Thursday Buzz: How Apple Does Event Apps
Apple's app strategy for the company's annual WWDC conference is totally on point, thanks, at least partly, to third-party developers. Also: Why your Twitter account may need a password update.
When you have a lot of technical information to share with your attendees, what’s the best way to approach it?
Apple, mimicking its famous slogan, has a pretty obvious solution: There’s an app for that. Heck, if we’re being honest here, there’s a whole ecosystem.
Ahead of its Worldwide Developers Conference (WWDC), which starts Monday, Apple just updated its multiplatform app for the event, and unlike most organizations, it has a version specifically set aside for the Apple TV. What’s so cool about that? Simple: It’ll allow developers stuck at home to livestream individual sessions through their TV screens. WWDC, of course, is about a lot more than its storied keynotes, where new products, such as MacBooks, get released.
Equally intriguing is the fact that a third-party developer created an unofficial app of its own for WWDC, this one for Mac OS X. The app integrates with ASCIIwwdc, which allows full-text searches through session transcripts for every year of WWDC since 2010.
Considering that Apple invented the iPhone and the Mac, it makes sense that the company is at the forefront with its event app. The question, of course, is this: What can your association borrow from the company’s approach?
Change Your Twitter Password
Passwords for 32M Twitter accounts may have been hacked and leaked https://t.co/AO6PIWUZac— Hacker News (@newsycombinator) June 9, 2016
To the 32 million people who apparently just had their Twitter passwords hacked: We’re sorry to hear that.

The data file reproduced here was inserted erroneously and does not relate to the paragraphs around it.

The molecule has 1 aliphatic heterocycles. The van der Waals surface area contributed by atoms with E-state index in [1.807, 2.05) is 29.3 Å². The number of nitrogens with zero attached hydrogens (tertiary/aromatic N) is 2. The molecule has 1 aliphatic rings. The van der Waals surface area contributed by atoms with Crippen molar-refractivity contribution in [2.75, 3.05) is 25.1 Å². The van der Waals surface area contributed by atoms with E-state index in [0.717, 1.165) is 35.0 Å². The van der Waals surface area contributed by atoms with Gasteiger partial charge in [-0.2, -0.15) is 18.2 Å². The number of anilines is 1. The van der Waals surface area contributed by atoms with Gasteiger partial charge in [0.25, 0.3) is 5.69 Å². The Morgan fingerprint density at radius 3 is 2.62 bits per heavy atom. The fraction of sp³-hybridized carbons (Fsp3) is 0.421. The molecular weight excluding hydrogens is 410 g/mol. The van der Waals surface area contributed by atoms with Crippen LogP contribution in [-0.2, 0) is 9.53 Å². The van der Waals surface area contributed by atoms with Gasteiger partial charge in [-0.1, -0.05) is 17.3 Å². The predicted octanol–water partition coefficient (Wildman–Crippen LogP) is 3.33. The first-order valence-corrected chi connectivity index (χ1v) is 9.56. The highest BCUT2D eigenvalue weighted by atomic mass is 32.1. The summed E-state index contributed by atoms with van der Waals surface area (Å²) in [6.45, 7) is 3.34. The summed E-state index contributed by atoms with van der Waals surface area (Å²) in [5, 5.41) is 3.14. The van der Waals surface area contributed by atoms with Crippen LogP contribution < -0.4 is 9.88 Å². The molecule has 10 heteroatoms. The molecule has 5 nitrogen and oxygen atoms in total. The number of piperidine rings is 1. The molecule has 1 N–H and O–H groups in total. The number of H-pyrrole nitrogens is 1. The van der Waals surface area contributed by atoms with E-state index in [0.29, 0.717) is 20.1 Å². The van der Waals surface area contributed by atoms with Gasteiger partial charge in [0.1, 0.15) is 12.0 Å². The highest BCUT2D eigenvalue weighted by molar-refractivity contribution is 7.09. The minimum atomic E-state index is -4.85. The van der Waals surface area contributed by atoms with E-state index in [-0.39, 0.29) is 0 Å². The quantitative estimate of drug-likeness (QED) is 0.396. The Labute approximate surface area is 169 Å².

According to TechCrunch, the news came out after the search engine LeakedSource revealed that it had been given access to a data set with a large number of users—in all, 32,888,300 email addresses, usernames, and passwords. It’s one of many recent security leaks reported by LeakedSource in recent weeks, with leaks involving Tumblr, MySpace, and LinkedIn among those receiving attention.
For what it’s worth, Twitter says that its machines haven’t been affected; instead, it’s likely that passwords were stolen from elsewhere, probably through malware. Nonetheless, the saga provides an important lesson: You probably shouldn’t share your passwords between different accounts.
Curious if your account has been affected? To find out, visit the LeakedSource website, which offers a tool for that purpose.
Other Links of Note
Speaking of passwords, a new service to watch is Copper, which allows developers to create a password-free login mechanism for their apps.
A matter of resolution: If your emails are looking kind of blurry on high-resolution screens, you might want to follow these tips from Litmus to keep your images crisp.
Make it easier for your attendees to dig into the archive for your prior events—use “session bookmarking” to point out the can’t-miss topics, Erin Pavane suggests on the Abila blog.
A sample of the Apple TV version of the WWDC app. (Apple TV screenshot)